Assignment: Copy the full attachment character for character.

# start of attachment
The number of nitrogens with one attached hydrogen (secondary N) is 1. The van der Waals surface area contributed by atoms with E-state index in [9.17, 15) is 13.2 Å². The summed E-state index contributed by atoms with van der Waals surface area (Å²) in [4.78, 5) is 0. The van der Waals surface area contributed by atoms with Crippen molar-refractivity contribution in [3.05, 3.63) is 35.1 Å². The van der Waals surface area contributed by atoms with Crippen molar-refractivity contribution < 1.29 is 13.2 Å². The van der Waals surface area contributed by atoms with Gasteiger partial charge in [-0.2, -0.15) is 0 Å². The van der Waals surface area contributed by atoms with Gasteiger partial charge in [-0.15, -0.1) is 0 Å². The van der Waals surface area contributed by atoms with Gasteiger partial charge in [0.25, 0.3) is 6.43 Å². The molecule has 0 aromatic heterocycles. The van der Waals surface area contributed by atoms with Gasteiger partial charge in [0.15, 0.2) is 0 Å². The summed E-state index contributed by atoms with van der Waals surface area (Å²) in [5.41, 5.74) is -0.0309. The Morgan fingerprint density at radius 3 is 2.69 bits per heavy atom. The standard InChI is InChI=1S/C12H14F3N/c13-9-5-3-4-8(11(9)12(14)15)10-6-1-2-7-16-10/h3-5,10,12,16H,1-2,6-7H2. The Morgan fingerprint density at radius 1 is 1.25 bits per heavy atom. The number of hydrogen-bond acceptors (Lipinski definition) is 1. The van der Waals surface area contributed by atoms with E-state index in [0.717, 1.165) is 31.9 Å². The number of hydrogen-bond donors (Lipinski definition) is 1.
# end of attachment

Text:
The number of nitrogens with one attached hydrogen (secondary N) is 1. The van der Waals surface area contributed by atoms with E-state index in [9.17, 15) is 13.2 Å². The summed E-state index contributed by atoms with van der Waals surface area (Å²) in [4.78, 5) is 0. The van der Waals surface area contributed by atoms with Crippen molar-refractivity contribution in [3.05, 3.63) is 35.1 Å². The van der Waals surface area contributed by atoms with Crippen molar-refractivity contribution < 1.29 is 13.2 Å². The van der Waals surface area contributed by atoms with Gasteiger partial charge in [-0.2, -0.15) is 0 Å². The van der Waals surface area contributed by atoms with Gasteiger partial charge in [-0.15, -0.1) is 0 Å². The van der Waals surface area contributed by atoms with Gasteiger partial charge in [0.25, 0.3) is 6.43 Å². The molecule has 0 aromatic heterocycles. The van der Waals surface area contributed by atoms with Gasteiger partial charge in [0.15, 0.2) is 0 Å². The summed E-state index contributed by atoms with van der Waals surface area (Å²) in [5.41, 5.74) is -0.0309. The Morgan fingerprint density at radius 3 is 2.69 bits per heavy atom. The standard InChI is InChI=1S/C12H14F3N/c13-9-5-3-4-8(11(9)12(14)15)10-6-1-2-7-16-10/h3-5,10,12,16H,1-2,6-7H2. The Morgan fingerprint density at radius 1 is 1.25 bits per heavy atom. The number of hydrogen-bond acceptors (Lipinski definition) is 1. The van der Waals surface area contributed by atoms with E-state index in [0.717, 1.165) is 31.9 Å². The number of hydrogen-bond donors (Lipinski definition) is 1.